Usually the Church celebrates a feast on the death date of a saint. That is their "birthday" into heaven. But for three people we also celebrate their earthly births--Jesus (on Christmas Day), the Blessed Virgin Mary (on September 8, nine months after a celebration of her Immaculate Conception), and John the Baptist (today, June 24). Three months ago we celebrated the Annunciation when the Angel Gabriel told Mary that she would conceive and that her kinswoman Elizabeth was sixth months pregnant with a son, the one who has come to be known as St. John the Baptist.
You and I celebrate the days on which we were born and we also, at the end of our lives, are remembered and prayed for by our friends and relatives. In between those dates--our birth and our death--we live our earthly lives. John the Baptist is a great example for how to live those days.
What is the most important lesson that we can learn from John? Humility. In the second reading at Mass today (Acts 13: 22-26), in a speech of St. Paul, we hear how John told the many people who had come to follow him that he was not the Messiah, the Anointed One. In fact, he said, he was even lower than the Messiah's servant: "Behold, one is coming after me; I am not worthy to unfasten the sandals of his feet."
Yet our first reading (Isaiah 49: 1-6), in words that the Church applies to John the Baptist, says that "it is too little for you to be my servant.... I will make you a light to the nations...." That sounds pretty glorious. However, light is humble. We don't turn a light on and then focus our attention on it. Light is not there to be stared at. It does not draw attention to itself. Rather, it humbly enlightens a place so that one can find one's way in the dark.
We too are called to be light for others, not to draw attention to ourselves but to help others find their way through the darkness of the world.
There is an expression: "to make a name for oneself." Those who try to make a name for themselves want to become famous so that many people will recognize their name. They want to draw attention to themselves.
You and I were also given a name by God. It wasn't the name our parents chose for us but the name that we received when we were baptized and joined to the Body of Christ. We were named "Christian." We became "other Christs." The name "Christ" means "Anointed One." At baptism we were anointed with the Sacred Chrism which is used to consecrate the altar and four walls of new churches, setting that space apart for the sacred purpose of worship. When I was ordained, the bishop anointed my hands with Sacred Chrism, consecrating them for the sacred purpose of offering worship to God. And when we were baptized and then confirmed, our foreheads were anointed with that same Sacred Chrism, consecrating each of us for the sacred purpose of offering worship to God.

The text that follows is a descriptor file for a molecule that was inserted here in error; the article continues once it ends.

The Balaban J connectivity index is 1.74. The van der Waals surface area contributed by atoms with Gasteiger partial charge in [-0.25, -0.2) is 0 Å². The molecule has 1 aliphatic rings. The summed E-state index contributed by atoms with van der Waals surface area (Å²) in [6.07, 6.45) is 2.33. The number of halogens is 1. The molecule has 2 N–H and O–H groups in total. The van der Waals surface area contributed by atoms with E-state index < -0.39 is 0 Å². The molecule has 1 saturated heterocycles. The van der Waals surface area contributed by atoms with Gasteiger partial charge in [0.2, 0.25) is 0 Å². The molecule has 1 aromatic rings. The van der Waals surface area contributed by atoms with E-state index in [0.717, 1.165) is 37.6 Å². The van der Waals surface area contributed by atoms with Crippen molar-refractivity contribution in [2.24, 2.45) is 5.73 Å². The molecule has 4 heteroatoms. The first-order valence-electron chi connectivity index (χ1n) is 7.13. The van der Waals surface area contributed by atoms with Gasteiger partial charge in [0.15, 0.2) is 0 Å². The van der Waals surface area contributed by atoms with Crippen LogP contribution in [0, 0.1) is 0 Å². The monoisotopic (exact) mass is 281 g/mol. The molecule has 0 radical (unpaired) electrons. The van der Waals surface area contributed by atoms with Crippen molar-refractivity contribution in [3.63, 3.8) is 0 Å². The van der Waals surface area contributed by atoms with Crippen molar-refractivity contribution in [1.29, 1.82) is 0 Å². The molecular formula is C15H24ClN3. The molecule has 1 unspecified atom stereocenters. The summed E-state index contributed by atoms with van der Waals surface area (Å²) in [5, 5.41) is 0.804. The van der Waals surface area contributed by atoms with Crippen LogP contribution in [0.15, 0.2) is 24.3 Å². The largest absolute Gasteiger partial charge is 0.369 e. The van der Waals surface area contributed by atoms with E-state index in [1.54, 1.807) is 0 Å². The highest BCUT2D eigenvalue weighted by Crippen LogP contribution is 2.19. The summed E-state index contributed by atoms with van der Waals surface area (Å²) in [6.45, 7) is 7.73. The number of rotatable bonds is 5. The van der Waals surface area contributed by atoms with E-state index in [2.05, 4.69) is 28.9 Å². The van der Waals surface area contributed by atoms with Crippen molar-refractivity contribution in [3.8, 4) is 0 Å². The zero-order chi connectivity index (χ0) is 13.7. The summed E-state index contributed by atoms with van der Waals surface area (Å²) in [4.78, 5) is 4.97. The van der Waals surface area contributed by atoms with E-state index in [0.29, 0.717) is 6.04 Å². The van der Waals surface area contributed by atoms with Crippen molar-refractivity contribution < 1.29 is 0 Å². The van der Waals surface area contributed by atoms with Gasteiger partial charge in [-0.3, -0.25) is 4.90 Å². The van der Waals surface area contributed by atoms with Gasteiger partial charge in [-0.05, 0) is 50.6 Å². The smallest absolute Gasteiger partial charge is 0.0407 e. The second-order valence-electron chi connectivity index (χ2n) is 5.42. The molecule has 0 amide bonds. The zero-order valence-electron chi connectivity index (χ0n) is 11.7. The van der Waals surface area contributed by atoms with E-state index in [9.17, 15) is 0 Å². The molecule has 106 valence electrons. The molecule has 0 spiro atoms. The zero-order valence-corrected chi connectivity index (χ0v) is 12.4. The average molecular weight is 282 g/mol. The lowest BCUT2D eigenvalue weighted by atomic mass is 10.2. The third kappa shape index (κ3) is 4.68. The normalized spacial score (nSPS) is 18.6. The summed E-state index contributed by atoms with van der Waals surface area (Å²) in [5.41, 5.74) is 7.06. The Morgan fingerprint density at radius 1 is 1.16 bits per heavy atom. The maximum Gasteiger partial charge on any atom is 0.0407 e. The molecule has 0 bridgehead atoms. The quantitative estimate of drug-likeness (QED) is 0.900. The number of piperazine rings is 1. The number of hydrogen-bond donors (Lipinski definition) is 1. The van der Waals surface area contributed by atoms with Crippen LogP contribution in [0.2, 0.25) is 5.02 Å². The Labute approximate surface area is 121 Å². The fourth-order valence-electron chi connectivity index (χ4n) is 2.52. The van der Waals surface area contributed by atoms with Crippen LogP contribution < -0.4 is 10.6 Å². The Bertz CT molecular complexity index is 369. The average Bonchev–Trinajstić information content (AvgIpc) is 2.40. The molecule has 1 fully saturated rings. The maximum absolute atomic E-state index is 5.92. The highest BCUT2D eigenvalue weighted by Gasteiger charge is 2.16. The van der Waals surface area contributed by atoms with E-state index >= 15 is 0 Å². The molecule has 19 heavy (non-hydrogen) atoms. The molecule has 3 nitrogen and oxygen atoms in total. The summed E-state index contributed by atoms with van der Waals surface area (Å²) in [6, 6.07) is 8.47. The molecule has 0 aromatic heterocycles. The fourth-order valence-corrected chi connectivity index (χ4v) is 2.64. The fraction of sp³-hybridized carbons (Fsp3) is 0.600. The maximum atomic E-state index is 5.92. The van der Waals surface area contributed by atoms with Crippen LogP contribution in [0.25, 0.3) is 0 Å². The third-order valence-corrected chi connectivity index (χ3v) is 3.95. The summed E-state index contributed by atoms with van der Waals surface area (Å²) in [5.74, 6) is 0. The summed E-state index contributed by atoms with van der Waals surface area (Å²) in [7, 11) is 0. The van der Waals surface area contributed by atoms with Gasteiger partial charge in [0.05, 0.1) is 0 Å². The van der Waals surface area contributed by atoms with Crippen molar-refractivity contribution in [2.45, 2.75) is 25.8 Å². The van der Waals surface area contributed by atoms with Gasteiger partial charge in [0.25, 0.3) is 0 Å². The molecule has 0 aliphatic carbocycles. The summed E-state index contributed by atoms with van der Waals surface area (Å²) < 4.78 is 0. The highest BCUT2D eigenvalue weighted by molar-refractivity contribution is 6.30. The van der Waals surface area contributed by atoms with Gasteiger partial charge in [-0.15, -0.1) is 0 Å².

We do that when we celebrate Mass and offer the perfect worship, joining ourselves to the perfect offering of Jesus as he renews his greatest act of love for the Father and for us. But our worship doesn't end there. We go forth and continue our worship in our daily lives, offering every thought, word, and deed, every prayer, work, joy, and suffering to God as an act of love and for the salvation of souls. Our Daily Offering prayer helps us remember to offer the worship of daily life for which we have been anointed.
Like John, we are now called to live up to our name--Christian. We are called to be true to the anointing and name that we received at baptism. We are called not to make a name for ourselves but to make the Name of Jesus known and glorified. For it is in this Name alone that the world has come to know salvation.